In May 2009, Cal/OSHA fined UCLA a total of $31,875 after finding that Sangji had not been trained properly and was not wearing protective clothing.

Two months before the fatal fire, UCLA safety inspectors found more than a dozen deficiencies in the same lab, according to internal investigative and inspection reports reviewed by The Times. Inspectors found that employees were not wearing requisite protective lab coats and that flammable liquids and volatile chemicals were stored improperly.

Corrective actions were not taken before the fire, the records showed.

Actions to address the safety deficiencies were taken after the fire, but these were, obviously, too late to save Sangji.

I’m not a lawyer, and I’m not interested in talking about legalities here — whether for the particular case the Los Angeles DA’s office will be pursuing against UCLA or for academic research labs more generally.

Rather, I want to talk about ethics.

Knowledge-building can be a risky business. In some situations, it involves materials that pose direct dangers to the people handling them, to the people in the vicinity, and even to people some distance away who are just trying to get on with their lives (e.g., if the hazardous materials get out into our shared environment).

Generally, scientists doing research that involves hazardous materials do what they can to find out how to mitigate the hazards. They learn appropriate ways of handling the materials, of disposing of them, of protecting themselves and others in case of accidents.

But, knowing the right ways to deal with hazardous materials is not sufficient to mitigate the risks. Proper procedures need to be implemented. Otherwise, your knowledge about the risks of hazardous materials is mostly useful in explaining bad outcomes after they happen.

So, who is ethically responsible for keeping an academic chemistry lab safe? And what exactly is the shape this responsibility takes — that is, what should he or she be doing to fulfill that obligation?

What’s the responsibility of the principal investigator, the scientist leading the research project and, in most cases, heading the lab?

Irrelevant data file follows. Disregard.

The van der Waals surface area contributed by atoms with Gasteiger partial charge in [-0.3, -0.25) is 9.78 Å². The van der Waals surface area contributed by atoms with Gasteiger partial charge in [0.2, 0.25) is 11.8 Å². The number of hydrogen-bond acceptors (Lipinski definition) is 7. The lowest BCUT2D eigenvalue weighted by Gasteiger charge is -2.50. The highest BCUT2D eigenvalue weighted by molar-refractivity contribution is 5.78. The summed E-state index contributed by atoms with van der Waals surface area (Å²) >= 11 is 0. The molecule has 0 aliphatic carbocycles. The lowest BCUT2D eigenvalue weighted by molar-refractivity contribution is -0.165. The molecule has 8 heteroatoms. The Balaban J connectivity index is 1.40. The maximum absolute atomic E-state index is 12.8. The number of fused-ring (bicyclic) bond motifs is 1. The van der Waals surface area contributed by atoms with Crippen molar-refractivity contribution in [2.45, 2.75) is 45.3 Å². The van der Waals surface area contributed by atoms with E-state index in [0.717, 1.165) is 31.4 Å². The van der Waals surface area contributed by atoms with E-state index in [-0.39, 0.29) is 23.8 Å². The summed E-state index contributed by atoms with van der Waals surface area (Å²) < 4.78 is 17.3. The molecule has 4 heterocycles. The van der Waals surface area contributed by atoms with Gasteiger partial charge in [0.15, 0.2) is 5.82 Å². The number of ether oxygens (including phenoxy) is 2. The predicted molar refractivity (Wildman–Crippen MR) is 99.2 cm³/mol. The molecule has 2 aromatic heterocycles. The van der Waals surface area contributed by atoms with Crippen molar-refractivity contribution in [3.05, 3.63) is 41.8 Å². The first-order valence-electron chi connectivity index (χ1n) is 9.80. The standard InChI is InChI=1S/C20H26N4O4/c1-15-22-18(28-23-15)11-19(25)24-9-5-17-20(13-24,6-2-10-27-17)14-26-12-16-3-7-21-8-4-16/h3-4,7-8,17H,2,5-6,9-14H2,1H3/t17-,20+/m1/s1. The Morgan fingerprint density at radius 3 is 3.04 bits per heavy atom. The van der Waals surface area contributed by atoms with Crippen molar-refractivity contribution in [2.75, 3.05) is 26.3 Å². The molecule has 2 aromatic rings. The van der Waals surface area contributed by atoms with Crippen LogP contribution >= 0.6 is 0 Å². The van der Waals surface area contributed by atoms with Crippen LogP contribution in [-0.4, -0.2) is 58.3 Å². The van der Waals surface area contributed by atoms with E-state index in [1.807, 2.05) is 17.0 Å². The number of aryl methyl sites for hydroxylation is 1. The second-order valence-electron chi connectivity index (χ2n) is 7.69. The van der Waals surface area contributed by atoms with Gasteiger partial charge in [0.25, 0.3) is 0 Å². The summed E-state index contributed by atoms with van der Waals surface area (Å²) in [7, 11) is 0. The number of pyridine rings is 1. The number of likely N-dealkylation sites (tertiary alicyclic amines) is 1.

What’s the responsibility of the staff research assistant or technician, doing necessary labor in the lab for a paycheck?

What’s the responsibility of the graduate student in the research group, trying to learn how to do original research and to master the various skills he or she will need to become a PI someday? (It’s worth noting here that there’s a pretty big power differential between grad students and PIs, which may matter as far as how we apportion responsibility. Still, this doesn’t mean that those with less power have no ethical obligations pulling on them.)

What’s the responsibility of the institution under whose auspices the lab is operating? When a safety inspection turns up problems and issues a list of issues that must be corrected, has that responsibility been discharged? When faculty members hire new staff research assistants, or technicians, or graduate students, does the institution have any specific obligations to them (as far as providing safety training, or a place to bring their safety concerns, or protective gear), or does this all fall to the PI?

And, what kind of obligations do these parties have in the case that one of the other players falls down on some of his or her obligations?

If I were still working in a chemistry lab, thinking through ethical dimensions like these before anything bad happened would not strike me as a purely academic exercise. Rather, it would be essential to ensuring that everyone stays as safe as possible.

So, let’s talk about what that would look like.